Besides BTA 14, BTA 5 and BTA 20 also showed a relative high genomic covariance and correlation which speculated that some QTL regions had the same effects one those two chromosomes in both populations. Among all 100 SNP regions on BTA 5, two consecutive regions (84.09 Mbp ~ 98.29 Mbp, 13th and 14thregion on BTA5) showed much higher genomic variance, covariance and correlation than other regions for MY and FY (Additional file 3: Figure S3 and Additional file 4: Figure S4). This segment on BTA 5 has been previously reported to include the QTL affecting MY and FY in Holstein populations [7, 10, 11]. In the present study, we also detected that aregion (27.93 Mbp ~ 34.73 Mbp), which included the growth hormone receptor (GHR) gene, presented much higher genomic variance, genomic covariance and genomic correlation for MY in this region than other regions on BTA 20 (Additional file 5: Figure S5). It has been reported that the growth hormone receptor (GHR) gene on BTA 20 has a large effect on MY in Holstein populations [8, 1214].

Although overall genomic correlations between two populations for three traits were highly positive, some genome regions showed weakly positive correlation or highly negative genomic correlations for MY and FY. In the present study, we found one region (47.20 Mbp ~52.23 Mbp) on BTA 19 for MY and 10 regions on different chromosomes for FY showing highly negative correlations (Additional file 6: Table S1). There were two regions (48.79 Mbp–53.49 Mbp; 58.99 Mbp–64.03 Mbp) on BTA 8 showing lower genomic covariance and negative genomic correlation, i.e., −0.016 and −0.327 (Additional file 7: Figure S6), and thus these two region might resulted in the lowest genomic covariance and correlation for BTA8 among all autosomes for FY (Figs. 2 and 3). The negative genomic correlations between two populations indicated that the same region has different effects on the same trait in different populations. One possible reason for some regions showing negative correlations could be due to different selection histories, e.g. different weights for traits in the selection index, between two populations which led to difference in effects between two populations for some genomic regions. Another possible reason could be due to different production systems in Chinese and Nordic Holstein populations, i.e., genotype by environment interaction. In other words, the regions with negative or very low correlations can be considered as candidate regions involved in genotype be environment interaction for further studies.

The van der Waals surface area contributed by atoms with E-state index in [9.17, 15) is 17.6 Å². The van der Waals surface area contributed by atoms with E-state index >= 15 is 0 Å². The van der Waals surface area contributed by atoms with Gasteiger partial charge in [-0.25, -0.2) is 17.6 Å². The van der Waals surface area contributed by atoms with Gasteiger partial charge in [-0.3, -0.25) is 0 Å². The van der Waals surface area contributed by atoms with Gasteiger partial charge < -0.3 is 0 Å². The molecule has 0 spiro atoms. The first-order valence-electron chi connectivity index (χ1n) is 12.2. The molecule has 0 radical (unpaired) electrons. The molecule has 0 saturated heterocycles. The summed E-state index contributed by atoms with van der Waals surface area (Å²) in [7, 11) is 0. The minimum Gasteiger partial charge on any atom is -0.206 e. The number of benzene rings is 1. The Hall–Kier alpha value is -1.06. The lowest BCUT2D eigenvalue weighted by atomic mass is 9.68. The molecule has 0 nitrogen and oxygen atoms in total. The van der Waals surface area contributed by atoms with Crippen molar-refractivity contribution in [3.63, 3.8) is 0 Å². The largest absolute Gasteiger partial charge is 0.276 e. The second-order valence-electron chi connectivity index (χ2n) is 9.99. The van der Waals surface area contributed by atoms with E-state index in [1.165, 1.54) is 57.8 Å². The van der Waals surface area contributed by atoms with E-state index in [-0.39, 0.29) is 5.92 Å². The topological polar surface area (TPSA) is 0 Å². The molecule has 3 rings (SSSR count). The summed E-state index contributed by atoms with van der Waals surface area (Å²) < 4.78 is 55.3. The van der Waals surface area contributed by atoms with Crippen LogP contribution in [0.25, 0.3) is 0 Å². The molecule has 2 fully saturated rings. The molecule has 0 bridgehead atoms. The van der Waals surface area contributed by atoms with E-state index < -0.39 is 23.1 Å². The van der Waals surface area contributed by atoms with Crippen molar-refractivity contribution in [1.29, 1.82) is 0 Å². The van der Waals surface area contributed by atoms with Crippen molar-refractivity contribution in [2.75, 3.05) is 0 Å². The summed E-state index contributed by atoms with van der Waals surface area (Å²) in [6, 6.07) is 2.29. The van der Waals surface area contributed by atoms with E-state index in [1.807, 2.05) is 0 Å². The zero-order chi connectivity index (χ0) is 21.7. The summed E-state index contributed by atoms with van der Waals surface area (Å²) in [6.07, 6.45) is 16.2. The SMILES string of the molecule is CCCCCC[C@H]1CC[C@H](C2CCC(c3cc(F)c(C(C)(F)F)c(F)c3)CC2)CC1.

How to define genome regions to inspect the patterns of genomic variance and covariance is a key point, and it needs to be further investigated. In this study, we divided the whole genome into regions in an arbitrary way (i.e., each chromosome or every 100SNP as one region). The way to partition the genomic variance into chromosomes has also been reported by Jensen et al. [15]. For the way to define how many SNP as one region, we have tried to use every 50 SNP, every 100 SNP, every 200 SNP and every 400 SNP as one region to estimate genomic variance and covariance for each region, respectively. The results showed that every 100, 200,400 SNP as one region performed well, while every 50 SNP as one region performed worse, especially for MY, with regard to total genomic variance and covariance (results not shown). The reason may be that small regions, such as every 50 SNP as one region, reduce the accuracy of estimated variance and covariances because of less accuracy of \( {\mathrm{r}}_{\mathrm{ij}} \) for a particular region j. We chose every 100 SNP as one genome region rather than every 200 or 400 SNP to analyze the region patterns of genomic variance, covariance and correlation because the large region dilutes differences in variance and covariance between regions.